As I said in Nailing the nominals, the two keys to successful big projects (100K+ LOC) are thinking ahead and defining done. Thinking ahead is about design and planning. Defining done is about setting a quality bar and sticking to it. Yet many big projects go astray even when people think ahead and define done. Why?
Often failure is due to poor executive decisions that place their own agendas above shipping. (Given you hit your quality bar, shipping is better—much better.) However, an even more frequent form of failure comes from engineering teams over thinking and over generalizing—trying to solve world hunger instead of feeding the kids in front of you.
It's so tempting, so intellectually pleasing, and so self-serving to examine the customer problem you're solving and see the bigger problem, the more general problem, the problem you can solve for all time, all peoples, and all nations. Oh spare me, and spare your customers. Cultivating the green fields of broad ideas is not only self-serving, it's a recipe for feature-rich and value-poor products and services your customers will use begrudgingly, despise utterly, and abandon gleefully at the first opportunity. Green fields are full of maggots.
Yet, I can't walk down a hallway without hearing people trying to come up with ideas, algorithms, or class structures that "will work for this problem, and all problems like it." Evil. Evil! Warning! Watch out. This line of thinking is EVIL!
What's so evil about general solutions? After all, your code could be both a floor wax and a dessert topping. There are three primary pitfalls:
§ You rarely work through the full general solution in one ship cycle. The unfinished framework isn't quite right, but you've shipped it. Now you are stuck with an unworkable legacy code base—forever.
§ You introduce a broader test surface and a broader security attack surface. Neither is desirable.
§ You put the problem at the center instead of the customer. When the customer isn't at the center, your code loses its soul. It goes from being astounding to being adequate, from marvelous to mediocre.
You saved me from this fanatic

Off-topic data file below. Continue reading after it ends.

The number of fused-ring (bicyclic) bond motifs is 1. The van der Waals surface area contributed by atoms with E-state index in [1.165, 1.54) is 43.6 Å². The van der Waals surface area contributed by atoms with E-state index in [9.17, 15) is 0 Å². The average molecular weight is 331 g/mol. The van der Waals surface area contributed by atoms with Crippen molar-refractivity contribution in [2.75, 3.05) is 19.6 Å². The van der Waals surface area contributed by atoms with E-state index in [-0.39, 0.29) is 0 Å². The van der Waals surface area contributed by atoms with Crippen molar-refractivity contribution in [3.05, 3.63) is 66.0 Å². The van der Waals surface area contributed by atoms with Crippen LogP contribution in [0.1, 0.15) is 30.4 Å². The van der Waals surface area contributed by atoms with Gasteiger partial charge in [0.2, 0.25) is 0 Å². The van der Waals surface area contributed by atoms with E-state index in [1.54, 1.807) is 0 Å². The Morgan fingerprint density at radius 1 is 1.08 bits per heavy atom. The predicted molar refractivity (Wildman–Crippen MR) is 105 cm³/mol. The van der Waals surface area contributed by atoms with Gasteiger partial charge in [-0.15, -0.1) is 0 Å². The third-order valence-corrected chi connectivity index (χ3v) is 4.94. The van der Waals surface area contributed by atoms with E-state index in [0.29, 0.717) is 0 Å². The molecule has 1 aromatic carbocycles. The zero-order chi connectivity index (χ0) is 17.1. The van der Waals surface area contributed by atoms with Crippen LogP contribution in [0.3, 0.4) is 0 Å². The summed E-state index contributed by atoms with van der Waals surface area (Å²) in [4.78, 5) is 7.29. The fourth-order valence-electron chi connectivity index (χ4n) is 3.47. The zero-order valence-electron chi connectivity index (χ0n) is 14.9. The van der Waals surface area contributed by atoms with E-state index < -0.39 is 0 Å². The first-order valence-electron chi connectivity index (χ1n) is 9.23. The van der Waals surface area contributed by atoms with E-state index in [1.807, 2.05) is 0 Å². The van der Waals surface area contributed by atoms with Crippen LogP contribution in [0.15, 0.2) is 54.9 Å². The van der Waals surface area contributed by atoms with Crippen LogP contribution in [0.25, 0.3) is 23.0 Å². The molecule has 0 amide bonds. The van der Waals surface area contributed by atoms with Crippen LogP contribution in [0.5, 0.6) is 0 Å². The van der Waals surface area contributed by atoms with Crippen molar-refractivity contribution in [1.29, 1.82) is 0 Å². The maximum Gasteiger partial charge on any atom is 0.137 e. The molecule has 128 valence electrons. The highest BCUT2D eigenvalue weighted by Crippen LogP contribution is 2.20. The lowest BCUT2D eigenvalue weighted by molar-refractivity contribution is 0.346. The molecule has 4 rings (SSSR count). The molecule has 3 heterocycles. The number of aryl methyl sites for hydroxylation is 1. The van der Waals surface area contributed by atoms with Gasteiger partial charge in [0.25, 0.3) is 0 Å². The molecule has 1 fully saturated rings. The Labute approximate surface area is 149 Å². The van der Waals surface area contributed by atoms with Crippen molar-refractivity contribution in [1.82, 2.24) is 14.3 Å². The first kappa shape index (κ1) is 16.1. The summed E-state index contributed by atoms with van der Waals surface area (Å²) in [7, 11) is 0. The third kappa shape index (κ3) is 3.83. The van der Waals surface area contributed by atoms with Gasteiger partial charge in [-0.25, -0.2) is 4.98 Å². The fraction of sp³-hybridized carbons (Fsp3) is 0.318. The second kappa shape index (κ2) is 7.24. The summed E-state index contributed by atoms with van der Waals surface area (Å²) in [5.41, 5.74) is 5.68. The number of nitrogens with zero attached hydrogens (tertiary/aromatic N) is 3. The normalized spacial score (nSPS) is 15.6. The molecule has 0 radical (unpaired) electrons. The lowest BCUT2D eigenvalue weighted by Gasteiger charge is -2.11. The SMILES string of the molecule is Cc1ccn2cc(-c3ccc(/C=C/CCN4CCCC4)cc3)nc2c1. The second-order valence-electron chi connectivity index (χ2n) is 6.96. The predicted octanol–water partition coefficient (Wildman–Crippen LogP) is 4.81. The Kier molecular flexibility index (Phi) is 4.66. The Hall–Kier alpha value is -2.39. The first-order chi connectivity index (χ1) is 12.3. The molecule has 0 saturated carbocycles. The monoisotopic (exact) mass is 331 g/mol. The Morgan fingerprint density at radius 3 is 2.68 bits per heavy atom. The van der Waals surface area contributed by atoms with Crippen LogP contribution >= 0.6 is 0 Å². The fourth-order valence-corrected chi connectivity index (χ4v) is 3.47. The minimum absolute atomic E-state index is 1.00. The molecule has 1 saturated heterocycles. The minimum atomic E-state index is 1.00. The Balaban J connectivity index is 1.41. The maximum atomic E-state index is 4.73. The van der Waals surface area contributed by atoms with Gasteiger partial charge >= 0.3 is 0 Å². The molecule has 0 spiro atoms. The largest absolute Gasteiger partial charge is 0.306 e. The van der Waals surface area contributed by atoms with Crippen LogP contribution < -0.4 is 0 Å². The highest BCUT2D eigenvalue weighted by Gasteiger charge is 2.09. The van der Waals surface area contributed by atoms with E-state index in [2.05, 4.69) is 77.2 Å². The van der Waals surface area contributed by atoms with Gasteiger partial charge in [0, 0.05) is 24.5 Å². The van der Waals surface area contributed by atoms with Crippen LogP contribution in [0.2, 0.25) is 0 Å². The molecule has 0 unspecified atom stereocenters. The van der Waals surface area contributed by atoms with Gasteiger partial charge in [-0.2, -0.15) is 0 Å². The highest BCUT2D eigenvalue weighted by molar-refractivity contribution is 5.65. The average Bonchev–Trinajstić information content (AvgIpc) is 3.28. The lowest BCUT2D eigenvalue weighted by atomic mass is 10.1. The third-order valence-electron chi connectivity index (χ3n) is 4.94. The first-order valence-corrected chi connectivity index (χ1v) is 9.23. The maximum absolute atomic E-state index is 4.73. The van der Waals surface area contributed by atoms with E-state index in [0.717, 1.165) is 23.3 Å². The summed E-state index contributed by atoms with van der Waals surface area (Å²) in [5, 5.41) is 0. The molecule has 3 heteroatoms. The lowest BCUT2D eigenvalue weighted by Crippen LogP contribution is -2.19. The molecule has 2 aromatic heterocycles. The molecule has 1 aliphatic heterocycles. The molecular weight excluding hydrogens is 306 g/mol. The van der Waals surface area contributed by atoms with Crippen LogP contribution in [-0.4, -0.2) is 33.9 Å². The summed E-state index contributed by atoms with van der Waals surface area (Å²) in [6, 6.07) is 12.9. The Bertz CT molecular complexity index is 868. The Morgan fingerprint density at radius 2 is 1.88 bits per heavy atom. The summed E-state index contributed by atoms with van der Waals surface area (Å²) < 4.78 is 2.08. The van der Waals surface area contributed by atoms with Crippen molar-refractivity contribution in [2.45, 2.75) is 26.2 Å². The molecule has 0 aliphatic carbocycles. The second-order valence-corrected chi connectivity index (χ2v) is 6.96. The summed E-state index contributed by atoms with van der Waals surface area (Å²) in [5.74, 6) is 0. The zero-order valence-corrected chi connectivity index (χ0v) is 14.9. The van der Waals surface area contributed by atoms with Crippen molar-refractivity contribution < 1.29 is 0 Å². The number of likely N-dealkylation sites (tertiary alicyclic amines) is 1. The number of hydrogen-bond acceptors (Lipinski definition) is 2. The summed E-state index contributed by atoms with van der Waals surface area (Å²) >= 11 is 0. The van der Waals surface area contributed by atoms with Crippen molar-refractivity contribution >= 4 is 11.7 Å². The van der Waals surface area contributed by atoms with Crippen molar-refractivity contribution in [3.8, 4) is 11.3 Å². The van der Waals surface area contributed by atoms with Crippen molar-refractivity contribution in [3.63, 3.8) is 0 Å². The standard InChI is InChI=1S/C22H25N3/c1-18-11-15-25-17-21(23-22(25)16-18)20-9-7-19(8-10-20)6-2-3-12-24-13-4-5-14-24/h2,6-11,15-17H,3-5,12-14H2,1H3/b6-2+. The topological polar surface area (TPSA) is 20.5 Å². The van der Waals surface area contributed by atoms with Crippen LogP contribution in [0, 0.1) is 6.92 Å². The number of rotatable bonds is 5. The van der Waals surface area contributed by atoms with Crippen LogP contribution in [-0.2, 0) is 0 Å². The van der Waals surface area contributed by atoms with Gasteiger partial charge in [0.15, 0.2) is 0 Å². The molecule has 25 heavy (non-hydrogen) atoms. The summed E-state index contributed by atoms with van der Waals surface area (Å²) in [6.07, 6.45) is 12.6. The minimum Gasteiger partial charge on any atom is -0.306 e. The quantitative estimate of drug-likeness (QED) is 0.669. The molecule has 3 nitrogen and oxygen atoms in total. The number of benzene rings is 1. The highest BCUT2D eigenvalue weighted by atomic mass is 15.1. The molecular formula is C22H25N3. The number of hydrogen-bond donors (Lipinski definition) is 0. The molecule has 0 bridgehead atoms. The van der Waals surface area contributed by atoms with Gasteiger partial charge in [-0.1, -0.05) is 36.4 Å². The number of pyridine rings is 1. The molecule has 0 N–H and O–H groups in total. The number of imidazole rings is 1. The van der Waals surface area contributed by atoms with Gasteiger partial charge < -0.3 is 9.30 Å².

Before we break down the three primary pitfalls of general solutions, I need to calm down my agile zealot readers. Because agile methods put a premium on working software and customer collaboration, they tend to avoid the over-thinking trap. In particular, test-driven development and emergent design deliberately focus on keeping solutions as simple as possible and laser-targeted at customer requirements.
Because agile methods avoid the pitfalls of general solutions and general thinking, many agile zealots believe all big design up-front is vile. They are wrong. Sure, the regular refactoring and rework needed for emergent design isn't a problem for small code bases. However, when you get above 100,000 lines of code serious rework becomes extraordinarily expensive. That's why customer-focused, up-front architecture is essential for large projects.
The good news is that many agile methods like Scrum, continuous integration, and test-driven development (TDD) work well within a large project with a customer-focused architecture. These great techniques can keep a team locked onto the customer, instead of straying off into the green fields of self-gratifying intellectual exercises in futility.
Who will save your soul?
Okay, back to the three primary pitfalls of general solutions— incomplete, unworkable legacy code, expanded test and attack surface, and losing your soul.
Say you are developing a big product like Halo or SharePoint. In either case, you can start with a general framework or you can start with a customer story.